Soil Fertility Management for Irish Potato Production in Eastern North Carolina

By: Carl Crozier, Nancy Creamer, Marc Cubeta SoilFacts

This publication describes fertilizer management strategies for optimum potato yields and to prevent problems (such as reduced stands, diseases, or poor tuber quality) that can be caused by improper fertilization.

Chapter 9: Soil Management

By: Carl Crozier

This chapter from the North Carolina Organic Commodities Production Guide discusses the organic standards for soil management.

Managing Equipment Traffic to Limit Soil Compaction

By: Carl Crozier, Joshua L. Heitman SoilFacts

Most soil compaction from equipment traffic occurs where tires contact soil during the first pass over soil. Farmers can reduce compaction by limiting traffic to interrows that have already been trafficked. The authors report their research on traffic patterns and recommend ways that farmers can manage field traffic to limit soil compaction.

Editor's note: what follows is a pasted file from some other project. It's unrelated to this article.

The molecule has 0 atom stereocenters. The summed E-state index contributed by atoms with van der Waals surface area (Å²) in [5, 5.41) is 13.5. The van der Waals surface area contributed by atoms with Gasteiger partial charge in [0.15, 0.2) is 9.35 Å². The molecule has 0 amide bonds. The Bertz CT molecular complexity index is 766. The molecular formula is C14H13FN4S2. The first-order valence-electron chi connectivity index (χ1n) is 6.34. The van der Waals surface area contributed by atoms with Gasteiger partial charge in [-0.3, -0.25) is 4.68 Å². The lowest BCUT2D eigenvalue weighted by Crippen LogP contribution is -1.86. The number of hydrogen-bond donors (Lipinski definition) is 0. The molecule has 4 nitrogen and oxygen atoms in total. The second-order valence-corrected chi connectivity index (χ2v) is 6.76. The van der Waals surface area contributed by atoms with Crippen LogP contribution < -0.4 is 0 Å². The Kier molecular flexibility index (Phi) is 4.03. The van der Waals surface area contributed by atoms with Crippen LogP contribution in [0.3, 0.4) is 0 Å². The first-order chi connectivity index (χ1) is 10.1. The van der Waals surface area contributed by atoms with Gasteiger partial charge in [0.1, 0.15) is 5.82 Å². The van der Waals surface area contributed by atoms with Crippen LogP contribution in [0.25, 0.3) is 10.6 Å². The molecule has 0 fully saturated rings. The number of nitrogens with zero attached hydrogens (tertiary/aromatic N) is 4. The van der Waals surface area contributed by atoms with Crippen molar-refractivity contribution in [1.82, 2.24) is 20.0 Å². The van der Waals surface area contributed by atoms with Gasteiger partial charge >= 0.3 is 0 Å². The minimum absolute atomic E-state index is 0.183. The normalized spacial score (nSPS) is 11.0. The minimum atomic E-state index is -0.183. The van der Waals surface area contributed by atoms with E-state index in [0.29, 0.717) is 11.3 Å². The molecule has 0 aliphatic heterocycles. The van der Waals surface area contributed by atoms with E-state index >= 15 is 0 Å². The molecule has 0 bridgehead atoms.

Phosphorus Deficiency of Carinata

By: Angela Post, Paul Cockson, Carl Crozier, Ramon Leon, Brian Whipker, Michael Mulvaney From the Field - Agronomy Notes

In this Brassica carinata (Ethiopian mustard) update, we highlight the symptoms of nitrogen deficiency. These images are part of a project by the Southeast Partnership for Advanced Renewables from Carinata (SPARC) to develop a diagnostic series for the identification of nutrient disorders of Carinata. Carinata is an exciting new crop used for a wide variety of primary and secondary agricultural products including cover crops, feed stock, high protein meal, and rocket jet fuel. It is similar in management to Canola given both Canola and Carinata are winter annual Brassica oilseed crops.